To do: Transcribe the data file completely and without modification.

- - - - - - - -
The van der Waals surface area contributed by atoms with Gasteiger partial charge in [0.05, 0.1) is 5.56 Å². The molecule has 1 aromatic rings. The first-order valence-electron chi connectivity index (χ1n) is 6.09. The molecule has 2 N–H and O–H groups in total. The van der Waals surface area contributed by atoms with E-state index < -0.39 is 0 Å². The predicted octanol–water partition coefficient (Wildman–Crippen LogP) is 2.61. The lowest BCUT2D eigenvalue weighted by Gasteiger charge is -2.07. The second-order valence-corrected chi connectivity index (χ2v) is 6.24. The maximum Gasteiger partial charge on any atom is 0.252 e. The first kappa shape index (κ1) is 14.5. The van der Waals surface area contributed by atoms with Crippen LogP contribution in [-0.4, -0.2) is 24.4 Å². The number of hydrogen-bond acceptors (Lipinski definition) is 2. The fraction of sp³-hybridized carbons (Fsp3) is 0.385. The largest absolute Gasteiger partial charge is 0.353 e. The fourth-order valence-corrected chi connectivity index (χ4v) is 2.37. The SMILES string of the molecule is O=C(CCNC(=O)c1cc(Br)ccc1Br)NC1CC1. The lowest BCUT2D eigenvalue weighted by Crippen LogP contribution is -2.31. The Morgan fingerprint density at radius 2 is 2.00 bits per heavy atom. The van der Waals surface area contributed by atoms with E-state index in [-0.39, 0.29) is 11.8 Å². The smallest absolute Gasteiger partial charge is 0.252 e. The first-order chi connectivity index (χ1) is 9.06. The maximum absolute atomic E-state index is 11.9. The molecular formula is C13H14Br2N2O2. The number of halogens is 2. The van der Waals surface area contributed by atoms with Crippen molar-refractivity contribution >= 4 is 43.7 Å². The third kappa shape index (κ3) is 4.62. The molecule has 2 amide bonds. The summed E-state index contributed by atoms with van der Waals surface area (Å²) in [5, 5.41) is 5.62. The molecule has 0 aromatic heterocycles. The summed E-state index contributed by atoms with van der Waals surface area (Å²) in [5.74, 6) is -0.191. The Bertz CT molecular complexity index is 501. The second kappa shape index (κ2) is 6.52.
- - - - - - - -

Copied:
The van der Waals surface area contributed by atoms with Gasteiger partial charge in [0.05, 0.1) is 5.56 Å². The molecule has 1 aromatic rings. The first-order valence-electron chi connectivity index (χ1n) is 6.09. The molecule has 2 N–H and O–H groups in total. The van der Waals surface area contributed by atoms with E-state index < -0.39 is 0 Å². The predicted octanol–water partition coefficient (Wildman–Crippen LogP) is 2.61. The lowest BCUT2D eigenvalue weighted by Gasteiger charge is -2.07. The second-order valence-corrected chi connectivity index (χ2v) is 6.24. The maximum Gasteiger partial charge on any atom is 0.252 e. The first kappa shape index (κ1) is 14.5. The van der Waals surface area contributed by atoms with Crippen LogP contribution in [-0.4, -0.2) is 24.4 Å². The number of hydrogen-bond acceptors (Lipinski definition) is 2. The fraction of sp³-hybridized carbons (Fsp3) is 0.385. The largest absolute Gasteiger partial charge is 0.353 e. The fourth-order valence-corrected chi connectivity index (χ4v) is 2.37. The SMILES string of the molecule is O=C(CCNC(=O)c1cc(Br)ccc1Br)NC1CC1. The lowest BCUT2D eigenvalue weighted by Crippen LogP contribution is -2.31. The Morgan fingerprint density at radius 2 is 2.00 bits per heavy atom. The van der Waals surface area contributed by atoms with E-state index in [-0.39, 0.29) is 11.8 Å². The smallest absolute Gasteiger partial charge is 0.252 e. The first-order chi connectivity index (χ1) is 9.06. The maximum absolute atomic E-state index is 11.9. The molecular formula is C13H14Br2N2O2. The number of halogens is 2. The van der Waals surface area contributed by atoms with Crippen molar-refractivity contribution >= 4 is 43.7 Å². The third kappa shape index (κ3) is 4.62. The molecule has 2 amide bonds. The summed E-state index contributed by atoms with van der Waals surface area (Å²) in [5, 5.41) is 5.62. The molecule has 0 aromatic heterocycles. The summed E-state index contributed by atoms with van der Waals surface area (Å²) in [5.74, 6) is -0.191. The Bertz CT molecular complexity index is 501. The second kappa shape index (κ2) is 6.52.